A Jan. 17 Metro story reported that local hospital officials said they didn't know the District was discussing turning D.C. General Hospital's emergency room into an urgent-care center.

But this plan was discussed at a mayor's summit on Jan. 3 at which the primary care providers supported the idea as a way to decrease ER visits and costs, as well as patient waiting times, across the city. The notes of that summit were distributed to 3,000 people Jan. 14 in the D.C. Primary Care Association's daily information update.

Another charge in the article -- that the D.C. government is responsible for the problems of D.C. hospital emergency rooms -- is debatable. Nationally, ER use is up as the number of uninsured patients has increased, and ERs are the only places uninsured people can go for care. And according to the D.C. Hospital Association, the District's 21.85 percent nursing vacancy rate is the "primary reason that D.C. hospitals are unable to staff additional beds, which can lead to overcrowding of ERs and increased ambulance diversion." The fate of D.C. General's ER will have an effect, but the issue is complicated and the city is not solely responsible for the crisis in ER care. Nor can the government solve it alone.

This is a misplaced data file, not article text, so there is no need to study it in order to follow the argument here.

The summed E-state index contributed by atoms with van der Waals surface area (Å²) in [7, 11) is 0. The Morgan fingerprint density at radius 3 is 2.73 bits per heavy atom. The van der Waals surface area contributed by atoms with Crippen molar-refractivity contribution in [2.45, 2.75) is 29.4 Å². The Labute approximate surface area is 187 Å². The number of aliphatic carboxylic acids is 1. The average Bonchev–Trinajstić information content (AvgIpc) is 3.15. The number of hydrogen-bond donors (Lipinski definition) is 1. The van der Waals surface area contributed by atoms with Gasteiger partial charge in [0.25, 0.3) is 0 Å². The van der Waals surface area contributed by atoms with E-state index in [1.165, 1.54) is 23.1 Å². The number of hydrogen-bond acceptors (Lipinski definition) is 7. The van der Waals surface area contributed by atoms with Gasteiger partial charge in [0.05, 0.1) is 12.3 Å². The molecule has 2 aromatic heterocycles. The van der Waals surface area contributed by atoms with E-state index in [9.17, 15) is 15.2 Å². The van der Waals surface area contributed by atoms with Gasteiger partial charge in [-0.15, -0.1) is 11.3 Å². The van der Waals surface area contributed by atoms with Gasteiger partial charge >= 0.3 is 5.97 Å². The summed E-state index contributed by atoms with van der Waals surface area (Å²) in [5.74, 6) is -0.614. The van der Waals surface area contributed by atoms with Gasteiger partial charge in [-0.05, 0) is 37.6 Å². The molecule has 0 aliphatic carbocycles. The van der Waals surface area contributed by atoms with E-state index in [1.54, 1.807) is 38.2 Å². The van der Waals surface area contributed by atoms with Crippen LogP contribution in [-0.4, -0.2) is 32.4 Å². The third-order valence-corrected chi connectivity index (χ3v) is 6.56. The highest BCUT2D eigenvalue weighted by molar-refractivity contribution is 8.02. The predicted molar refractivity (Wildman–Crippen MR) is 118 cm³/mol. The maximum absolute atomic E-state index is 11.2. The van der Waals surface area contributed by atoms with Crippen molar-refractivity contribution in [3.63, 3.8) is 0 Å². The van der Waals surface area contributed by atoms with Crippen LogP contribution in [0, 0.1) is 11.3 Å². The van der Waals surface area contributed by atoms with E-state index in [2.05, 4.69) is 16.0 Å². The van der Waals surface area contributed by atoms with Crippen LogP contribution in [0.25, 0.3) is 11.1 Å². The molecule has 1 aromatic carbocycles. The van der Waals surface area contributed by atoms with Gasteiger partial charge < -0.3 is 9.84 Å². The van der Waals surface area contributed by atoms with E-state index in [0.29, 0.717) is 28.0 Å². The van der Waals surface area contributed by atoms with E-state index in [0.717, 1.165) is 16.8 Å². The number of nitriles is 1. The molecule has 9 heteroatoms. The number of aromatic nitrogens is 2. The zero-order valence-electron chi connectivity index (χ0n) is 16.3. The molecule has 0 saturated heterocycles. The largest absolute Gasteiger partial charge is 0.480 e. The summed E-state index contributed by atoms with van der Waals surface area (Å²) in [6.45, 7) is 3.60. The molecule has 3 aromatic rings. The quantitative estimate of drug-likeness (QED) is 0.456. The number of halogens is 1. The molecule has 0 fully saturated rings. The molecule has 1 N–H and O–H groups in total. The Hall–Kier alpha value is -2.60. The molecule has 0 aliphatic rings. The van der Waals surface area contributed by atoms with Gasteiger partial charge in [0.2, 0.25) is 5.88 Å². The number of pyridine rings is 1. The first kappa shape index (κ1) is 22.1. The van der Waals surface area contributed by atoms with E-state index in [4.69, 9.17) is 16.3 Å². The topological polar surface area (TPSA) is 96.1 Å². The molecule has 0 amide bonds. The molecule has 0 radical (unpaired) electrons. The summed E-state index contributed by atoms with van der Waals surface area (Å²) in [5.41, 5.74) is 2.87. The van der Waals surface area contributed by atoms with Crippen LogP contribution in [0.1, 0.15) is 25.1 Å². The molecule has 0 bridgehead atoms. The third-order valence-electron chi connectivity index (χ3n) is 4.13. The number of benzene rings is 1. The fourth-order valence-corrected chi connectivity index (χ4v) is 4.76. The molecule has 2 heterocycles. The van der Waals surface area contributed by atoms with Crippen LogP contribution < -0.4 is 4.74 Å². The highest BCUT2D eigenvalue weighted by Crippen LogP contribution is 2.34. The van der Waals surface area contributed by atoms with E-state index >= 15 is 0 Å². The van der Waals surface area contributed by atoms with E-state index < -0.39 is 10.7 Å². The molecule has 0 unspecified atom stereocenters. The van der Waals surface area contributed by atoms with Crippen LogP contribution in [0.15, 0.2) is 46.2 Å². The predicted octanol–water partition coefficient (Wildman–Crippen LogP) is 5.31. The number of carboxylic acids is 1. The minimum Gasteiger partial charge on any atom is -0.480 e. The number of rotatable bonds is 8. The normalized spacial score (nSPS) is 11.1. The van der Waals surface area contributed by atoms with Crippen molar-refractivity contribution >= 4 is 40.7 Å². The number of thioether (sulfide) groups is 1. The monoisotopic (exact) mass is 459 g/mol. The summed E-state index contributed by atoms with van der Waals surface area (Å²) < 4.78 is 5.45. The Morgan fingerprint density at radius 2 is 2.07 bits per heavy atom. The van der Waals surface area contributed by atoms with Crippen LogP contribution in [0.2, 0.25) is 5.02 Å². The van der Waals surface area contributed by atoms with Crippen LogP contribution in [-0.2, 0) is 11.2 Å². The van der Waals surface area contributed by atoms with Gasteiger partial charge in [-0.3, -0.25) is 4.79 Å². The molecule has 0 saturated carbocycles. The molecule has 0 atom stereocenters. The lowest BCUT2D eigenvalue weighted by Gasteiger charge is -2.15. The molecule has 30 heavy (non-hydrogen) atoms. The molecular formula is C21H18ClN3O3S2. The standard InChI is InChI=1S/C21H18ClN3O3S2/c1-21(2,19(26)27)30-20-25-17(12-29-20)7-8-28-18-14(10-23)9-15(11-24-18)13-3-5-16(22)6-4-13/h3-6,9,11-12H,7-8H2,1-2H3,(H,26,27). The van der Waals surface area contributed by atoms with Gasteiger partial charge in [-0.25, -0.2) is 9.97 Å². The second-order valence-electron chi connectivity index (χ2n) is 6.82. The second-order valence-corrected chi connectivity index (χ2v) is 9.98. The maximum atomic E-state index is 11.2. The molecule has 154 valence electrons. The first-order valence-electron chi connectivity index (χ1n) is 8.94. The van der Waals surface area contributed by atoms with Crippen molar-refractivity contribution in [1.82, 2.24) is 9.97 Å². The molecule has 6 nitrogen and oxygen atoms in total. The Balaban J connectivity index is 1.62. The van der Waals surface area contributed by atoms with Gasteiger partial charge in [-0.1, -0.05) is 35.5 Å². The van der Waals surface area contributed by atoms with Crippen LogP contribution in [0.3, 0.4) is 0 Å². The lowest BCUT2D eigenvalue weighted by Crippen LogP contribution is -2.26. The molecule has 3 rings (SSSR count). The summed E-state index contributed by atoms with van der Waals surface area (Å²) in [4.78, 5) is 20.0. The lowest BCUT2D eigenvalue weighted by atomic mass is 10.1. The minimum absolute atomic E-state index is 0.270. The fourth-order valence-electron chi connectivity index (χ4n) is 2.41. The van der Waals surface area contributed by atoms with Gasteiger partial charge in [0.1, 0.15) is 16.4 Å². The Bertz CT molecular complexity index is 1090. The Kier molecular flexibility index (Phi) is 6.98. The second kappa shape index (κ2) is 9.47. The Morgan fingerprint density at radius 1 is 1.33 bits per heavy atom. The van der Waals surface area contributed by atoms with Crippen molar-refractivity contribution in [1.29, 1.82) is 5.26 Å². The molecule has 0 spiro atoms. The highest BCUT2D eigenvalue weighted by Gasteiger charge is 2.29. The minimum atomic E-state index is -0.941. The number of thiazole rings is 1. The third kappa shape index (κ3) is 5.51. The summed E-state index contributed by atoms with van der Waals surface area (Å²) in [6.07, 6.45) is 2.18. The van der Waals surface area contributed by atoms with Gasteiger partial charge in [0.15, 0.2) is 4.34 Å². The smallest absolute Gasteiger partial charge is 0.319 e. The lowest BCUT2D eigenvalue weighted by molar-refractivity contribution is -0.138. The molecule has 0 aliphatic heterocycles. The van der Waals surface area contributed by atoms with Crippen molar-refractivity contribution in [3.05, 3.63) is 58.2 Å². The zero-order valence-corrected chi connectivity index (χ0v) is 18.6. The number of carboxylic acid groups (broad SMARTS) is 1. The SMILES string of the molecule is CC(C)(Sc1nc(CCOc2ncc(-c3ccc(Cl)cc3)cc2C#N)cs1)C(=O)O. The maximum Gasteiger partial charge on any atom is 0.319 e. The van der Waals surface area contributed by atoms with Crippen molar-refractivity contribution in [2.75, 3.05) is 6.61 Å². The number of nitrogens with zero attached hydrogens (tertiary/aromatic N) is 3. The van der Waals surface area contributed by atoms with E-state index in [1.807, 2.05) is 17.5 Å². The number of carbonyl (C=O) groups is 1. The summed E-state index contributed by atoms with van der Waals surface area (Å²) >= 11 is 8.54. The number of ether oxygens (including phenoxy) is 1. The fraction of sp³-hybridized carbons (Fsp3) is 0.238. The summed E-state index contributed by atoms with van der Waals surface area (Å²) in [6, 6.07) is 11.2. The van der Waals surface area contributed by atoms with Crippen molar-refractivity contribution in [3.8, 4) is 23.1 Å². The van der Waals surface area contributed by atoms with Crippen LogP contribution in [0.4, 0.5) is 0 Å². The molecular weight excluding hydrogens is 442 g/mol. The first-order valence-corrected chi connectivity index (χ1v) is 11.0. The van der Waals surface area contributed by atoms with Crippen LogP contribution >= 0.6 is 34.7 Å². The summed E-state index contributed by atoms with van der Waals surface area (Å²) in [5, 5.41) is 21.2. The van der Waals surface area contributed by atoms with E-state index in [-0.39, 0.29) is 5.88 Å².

The District's program for the uninsured, the D.C. Healthcare Alliance, is slowly but surely moving patients into primary care, where illness can be prevented or controlled and hospital use decreased. The alliance, however, is threatened by the weak economy and the resulting decrease in tax revenue, as well as by the bankruptcy of Greater Southeast Community Hospital.

SHARON A. BASKERVILLE

Executive Director

D.C. Primary Care Association

Washington